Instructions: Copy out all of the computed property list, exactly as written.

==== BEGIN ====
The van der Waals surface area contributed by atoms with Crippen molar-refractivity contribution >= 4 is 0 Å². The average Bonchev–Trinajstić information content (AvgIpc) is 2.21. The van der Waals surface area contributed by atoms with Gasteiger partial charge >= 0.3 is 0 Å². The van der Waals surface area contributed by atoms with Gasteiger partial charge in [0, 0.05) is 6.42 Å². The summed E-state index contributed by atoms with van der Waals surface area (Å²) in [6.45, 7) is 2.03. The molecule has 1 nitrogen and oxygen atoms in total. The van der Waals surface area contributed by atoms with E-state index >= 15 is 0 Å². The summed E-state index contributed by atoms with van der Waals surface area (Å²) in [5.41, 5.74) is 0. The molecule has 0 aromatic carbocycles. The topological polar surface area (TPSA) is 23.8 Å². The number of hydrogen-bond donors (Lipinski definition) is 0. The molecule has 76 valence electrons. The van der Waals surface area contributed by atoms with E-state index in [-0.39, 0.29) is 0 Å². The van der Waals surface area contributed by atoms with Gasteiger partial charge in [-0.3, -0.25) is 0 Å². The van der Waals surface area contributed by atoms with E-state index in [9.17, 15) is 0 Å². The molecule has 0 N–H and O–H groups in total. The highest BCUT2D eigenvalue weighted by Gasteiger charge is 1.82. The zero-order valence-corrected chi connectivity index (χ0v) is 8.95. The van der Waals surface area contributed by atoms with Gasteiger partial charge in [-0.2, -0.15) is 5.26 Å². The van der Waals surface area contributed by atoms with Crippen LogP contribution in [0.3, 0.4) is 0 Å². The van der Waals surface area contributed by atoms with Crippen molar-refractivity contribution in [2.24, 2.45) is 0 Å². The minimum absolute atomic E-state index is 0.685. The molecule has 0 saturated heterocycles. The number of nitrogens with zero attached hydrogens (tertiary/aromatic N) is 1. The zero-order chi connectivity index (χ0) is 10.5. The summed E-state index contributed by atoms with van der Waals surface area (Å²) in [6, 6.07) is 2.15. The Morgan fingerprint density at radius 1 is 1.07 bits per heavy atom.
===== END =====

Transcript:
The van der Waals surface area contributed by atoms with Crippen molar-refractivity contribution >= 4 is 0 Å². The average Bonchev–Trinajstić information content (AvgIpc) is 2.21. The van der Waals surface area contributed by atoms with Gasteiger partial charge >= 0.3 is 0 Å². The van der Waals surface area contributed by atoms with Gasteiger partial charge in [0, 0.05) is 6.42 Å². The summed E-state index contributed by atoms with van der Waals surface area (Å²) in [6.45, 7) is 2.03. The molecule has 1 nitrogen and oxygen atoms in total. The van der Waals surface area contributed by atoms with E-state index >= 15 is 0 Å². The summed E-state index contributed by atoms with van der Waals surface area (Å²) in [5.41, 5.74) is 0. The molecule has 0 aromatic carbocycles. The topological polar surface area (TPSA) is 23.8 Å². The number of hydrogen-bond donors (Lipinski definition) is 0. The molecule has 76 valence electrons. The van der Waals surface area contributed by atoms with E-state index in [-0.39, 0.29) is 0 Å². The van der Waals surface area contributed by atoms with Gasteiger partial charge in [-0.3, -0.25) is 0 Å². The van der Waals surface area contributed by atoms with E-state index in [9.17, 15) is 0 Å². The molecule has 0 N–H and O–H groups in total. The highest BCUT2D eigenvalue weighted by Gasteiger charge is 1.82. The zero-order valence-corrected chi connectivity index (χ0v) is 8.95. The van der Waals surface area contributed by atoms with Gasteiger partial charge in [-0.2, -0.15) is 5.26 Å². The van der Waals surface area contributed by atoms with Crippen LogP contribution in [0.3, 0.4) is 0 Å². The van der Waals surface area contributed by atoms with Crippen molar-refractivity contribution in [2.24, 2.45) is 0 Å². The minimum absolute atomic E-state index is 0.685. The molecule has 0 saturated heterocycles. The number of nitrogens with zero attached hydrogens (tertiary/aromatic N) is 1. The zero-order chi connectivity index (χ0) is 10.5. The summed E-state index contributed by atoms with van der Waals surface area (Å²) in [6, 6.07) is 2.15. The Morgan fingerprint density at radius 1 is 1.07 bits per heavy atom.